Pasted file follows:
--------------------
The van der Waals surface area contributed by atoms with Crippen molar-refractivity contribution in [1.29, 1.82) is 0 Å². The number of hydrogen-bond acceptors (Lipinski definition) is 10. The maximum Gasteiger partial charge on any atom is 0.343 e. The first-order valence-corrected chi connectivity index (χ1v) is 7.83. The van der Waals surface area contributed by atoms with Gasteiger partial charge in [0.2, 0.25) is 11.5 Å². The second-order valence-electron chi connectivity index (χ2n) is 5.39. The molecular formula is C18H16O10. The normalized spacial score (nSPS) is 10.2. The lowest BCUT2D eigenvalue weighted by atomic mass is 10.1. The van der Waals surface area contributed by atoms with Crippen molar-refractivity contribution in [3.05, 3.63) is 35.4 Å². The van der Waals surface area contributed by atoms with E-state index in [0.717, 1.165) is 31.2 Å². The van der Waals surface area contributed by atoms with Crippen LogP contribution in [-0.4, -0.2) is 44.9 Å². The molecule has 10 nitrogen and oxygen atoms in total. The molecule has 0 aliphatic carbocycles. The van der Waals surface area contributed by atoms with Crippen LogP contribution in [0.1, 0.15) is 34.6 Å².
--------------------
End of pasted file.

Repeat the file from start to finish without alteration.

The van der Waals surface area contributed by atoms with Crippen molar-refractivity contribution in [1.29, 1.82) is 0 Å². The number of hydrogen-bond acceptors (Lipinski definition) is 10. The maximum Gasteiger partial charge on any atom is 0.343 e. The first-order valence-corrected chi connectivity index (χ1v) is 7.83. The van der Waals surface area contributed by atoms with Gasteiger partial charge in [0.2, 0.25) is 11.5 Å². The second-order valence-electron chi connectivity index (χ2n) is 5.39. The molecular formula is C18H16O10. The normalized spacial score (nSPS) is 10.2. The lowest BCUT2D eigenvalue weighted by atomic mass is 10.1. The van der Waals surface area contributed by atoms with Crippen molar-refractivity contribution in [3.05, 3.63) is 35.4 Å². The van der Waals surface area contributed by atoms with E-state index in [0.717, 1.165) is 31.2 Å². The van der Waals surface area contributed by atoms with Crippen LogP contribution in [-0.4, -0.2) is 44.9 Å². The molecule has 10 nitrogen and oxygen atoms in total. The molecule has 0 aliphatic carbocycles. The van der Waals surface area contributed by atoms with Crippen LogP contribution in [0.1, 0.15) is 34.6 Å².